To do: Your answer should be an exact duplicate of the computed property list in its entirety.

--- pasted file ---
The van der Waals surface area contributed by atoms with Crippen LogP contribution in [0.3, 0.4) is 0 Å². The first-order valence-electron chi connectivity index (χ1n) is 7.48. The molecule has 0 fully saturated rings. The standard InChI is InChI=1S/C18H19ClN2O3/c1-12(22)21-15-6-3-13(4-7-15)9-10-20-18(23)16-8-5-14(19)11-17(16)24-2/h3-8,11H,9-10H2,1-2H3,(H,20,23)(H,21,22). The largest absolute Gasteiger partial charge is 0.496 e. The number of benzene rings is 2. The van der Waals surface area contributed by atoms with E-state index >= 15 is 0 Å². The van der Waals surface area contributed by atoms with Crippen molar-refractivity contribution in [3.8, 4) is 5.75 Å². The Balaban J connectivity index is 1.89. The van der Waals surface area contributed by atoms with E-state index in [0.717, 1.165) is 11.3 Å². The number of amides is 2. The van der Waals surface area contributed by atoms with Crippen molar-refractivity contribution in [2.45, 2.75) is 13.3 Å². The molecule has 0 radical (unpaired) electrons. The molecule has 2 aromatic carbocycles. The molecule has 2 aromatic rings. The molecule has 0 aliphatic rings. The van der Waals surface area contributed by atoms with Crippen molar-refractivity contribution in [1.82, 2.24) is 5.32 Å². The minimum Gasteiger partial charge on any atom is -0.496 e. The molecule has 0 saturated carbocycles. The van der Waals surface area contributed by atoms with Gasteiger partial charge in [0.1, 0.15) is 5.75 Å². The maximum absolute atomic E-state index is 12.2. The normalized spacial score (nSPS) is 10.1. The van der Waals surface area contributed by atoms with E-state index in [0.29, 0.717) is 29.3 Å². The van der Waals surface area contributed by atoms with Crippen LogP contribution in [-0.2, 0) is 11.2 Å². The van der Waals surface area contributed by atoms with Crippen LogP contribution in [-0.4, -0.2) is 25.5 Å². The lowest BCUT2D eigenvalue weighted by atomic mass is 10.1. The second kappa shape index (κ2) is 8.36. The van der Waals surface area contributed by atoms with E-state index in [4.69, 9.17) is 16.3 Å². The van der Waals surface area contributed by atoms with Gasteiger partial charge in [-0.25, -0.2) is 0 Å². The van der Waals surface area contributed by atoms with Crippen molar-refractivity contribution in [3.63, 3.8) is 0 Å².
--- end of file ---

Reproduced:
The van der Waals surface area contributed by atoms with Crippen LogP contribution in [0.3, 0.4) is 0 Å². The first-order valence-electron chi connectivity index (χ1n) is 7.48. The molecule has 0 fully saturated rings. The standard InChI is InChI=1S/C18H19ClN2O3/c1-12(22)21-15-6-3-13(4-7-15)9-10-20-18(23)16-8-5-14(19)11-17(16)24-2/h3-8,11H,9-10H2,1-2H3,(H,20,23)(H,21,22). The largest absolute Gasteiger partial charge is 0.496 e. The number of benzene rings is 2. The van der Waals surface area contributed by atoms with E-state index >= 15 is 0 Å². The van der Waals surface area contributed by atoms with Crippen molar-refractivity contribution in [3.8, 4) is 5.75 Å². The Balaban J connectivity index is 1.89. The van der Waals surface area contributed by atoms with E-state index in [0.717, 1.165) is 11.3 Å². The number of amides is 2. The van der Waals surface area contributed by atoms with Crippen molar-refractivity contribution in [2.45, 2.75) is 13.3 Å². The molecule has 0 radical (unpaired) electrons. The molecule has 2 aromatic carbocycles. The molecule has 2 aromatic rings. The molecule has 0 aliphatic rings. The van der Waals surface area contributed by atoms with Crippen molar-refractivity contribution in [1.82, 2.24) is 5.32 Å². The minimum Gasteiger partial charge on any atom is -0.496 e. The molecule has 0 saturated carbocycles. The van der Waals surface area contributed by atoms with Gasteiger partial charge in [0.1, 0.15) is 5.75 Å². The maximum absolute atomic E-state index is 12.2. The normalized spacial score (nSPS) is 10.1. The van der Waals surface area contributed by atoms with E-state index in [0.29, 0.717) is 29.3 Å². The van der Waals surface area contributed by atoms with Crippen LogP contribution in [-0.2, 0) is 11.2 Å². The van der Waals surface area contributed by atoms with Crippen LogP contribution in [-0.4, -0.2) is 25.5 Å². The lowest BCUT2D eigenvalue weighted by atomic mass is 10.1. The second kappa shape index (κ2) is 8.36. The van der Waals surface area contributed by atoms with E-state index in [4.69, 9.17) is 16.3 Å². The van der Waals surface area contributed by atoms with Gasteiger partial charge in [-0.25, -0.2) is 0 Å². The van der Waals surface area contributed by atoms with Crippen molar-refractivity contribution in [3.63, 3.8) is 0 Å².